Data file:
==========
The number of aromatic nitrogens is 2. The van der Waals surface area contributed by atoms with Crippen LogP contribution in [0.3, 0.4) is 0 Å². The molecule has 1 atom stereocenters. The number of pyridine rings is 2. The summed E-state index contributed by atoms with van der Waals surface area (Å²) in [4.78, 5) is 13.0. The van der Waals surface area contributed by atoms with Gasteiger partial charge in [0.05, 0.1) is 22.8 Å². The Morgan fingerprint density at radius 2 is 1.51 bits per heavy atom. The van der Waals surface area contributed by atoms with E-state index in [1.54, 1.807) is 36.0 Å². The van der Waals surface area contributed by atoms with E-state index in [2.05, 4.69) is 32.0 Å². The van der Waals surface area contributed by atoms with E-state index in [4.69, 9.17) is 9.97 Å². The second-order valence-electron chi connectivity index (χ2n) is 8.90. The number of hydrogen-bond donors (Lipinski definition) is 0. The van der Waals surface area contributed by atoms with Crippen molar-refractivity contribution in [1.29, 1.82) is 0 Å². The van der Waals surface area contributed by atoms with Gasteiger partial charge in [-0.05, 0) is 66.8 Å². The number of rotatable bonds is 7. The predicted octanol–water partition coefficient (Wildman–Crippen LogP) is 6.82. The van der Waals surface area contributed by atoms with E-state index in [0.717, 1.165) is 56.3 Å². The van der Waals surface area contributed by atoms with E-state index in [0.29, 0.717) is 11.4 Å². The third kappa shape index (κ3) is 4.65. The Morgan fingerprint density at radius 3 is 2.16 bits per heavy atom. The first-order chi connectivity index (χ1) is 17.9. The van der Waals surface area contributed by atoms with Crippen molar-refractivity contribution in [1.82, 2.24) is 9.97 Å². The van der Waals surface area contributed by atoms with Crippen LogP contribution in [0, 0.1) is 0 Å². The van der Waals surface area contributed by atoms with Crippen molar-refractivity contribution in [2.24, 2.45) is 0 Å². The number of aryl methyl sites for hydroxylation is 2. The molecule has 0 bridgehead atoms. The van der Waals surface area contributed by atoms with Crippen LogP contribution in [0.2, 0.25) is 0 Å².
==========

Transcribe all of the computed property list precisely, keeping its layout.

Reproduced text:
The number of aromatic nitrogens is 2. The van der Waals surface area contributed by atoms with Crippen LogP contribution in [0.3, 0.4) is 0 Å². The molecule has 1 atom stereocenters. The number of pyridine rings is 2. The summed E-state index contributed by atoms with van der Waals surface area (Å²) in [4.78, 5) is 13.0. The van der Waals surface area contributed by atoms with Gasteiger partial charge in [0.05, 0.1) is 22.8 Å². The Morgan fingerprint density at radius 2 is 1.51 bits per heavy atom. The van der Waals surface area contributed by atoms with E-state index in [1.54, 1.807) is 36.0 Å². The van der Waals surface area contributed by atoms with E-state index in [2.05, 4.69) is 32.0 Å². The van der Waals surface area contributed by atoms with E-state index in [4.69, 9.17) is 9.97 Å². The second-order valence-electron chi connectivity index (χ2n) is 8.90. The number of hydrogen-bond donors (Lipinski definition) is 0. The van der Waals surface area contributed by atoms with Crippen molar-refractivity contribution in [1.29, 1.82) is 0 Å². The van der Waals surface area contributed by atoms with Gasteiger partial charge in [-0.05, 0) is 66.8 Å². The number of rotatable bonds is 7. The predicted octanol–water partition coefficient (Wildman–Crippen LogP) is 6.82. The van der Waals surface area contributed by atoms with E-state index in [0.717, 1.165) is 56.3 Å². The van der Waals surface area contributed by atoms with E-state index in [0.29, 0.717) is 11.4 Å². The third kappa shape index (κ3) is 4.65. The Morgan fingerprint density at radius 3 is 2.16 bits per heavy atom. The first-order chi connectivity index (χ1) is 17.9. The van der Waals surface area contributed by atoms with Crippen molar-refractivity contribution in [1.82, 2.24) is 9.97 Å². The van der Waals surface area contributed by atoms with Crippen LogP contribution in [0, 0.1) is 0 Å². The van der Waals surface area contributed by atoms with Crippen molar-refractivity contribution in [2.24, 2.45) is 0 Å². The number of aryl methyl sites for hydroxylation is 2. The molecule has 0 bridgehead atoms. The van der Waals surface area contributed by atoms with Crippen LogP contribution in [0.2, 0.25) is 0 Å².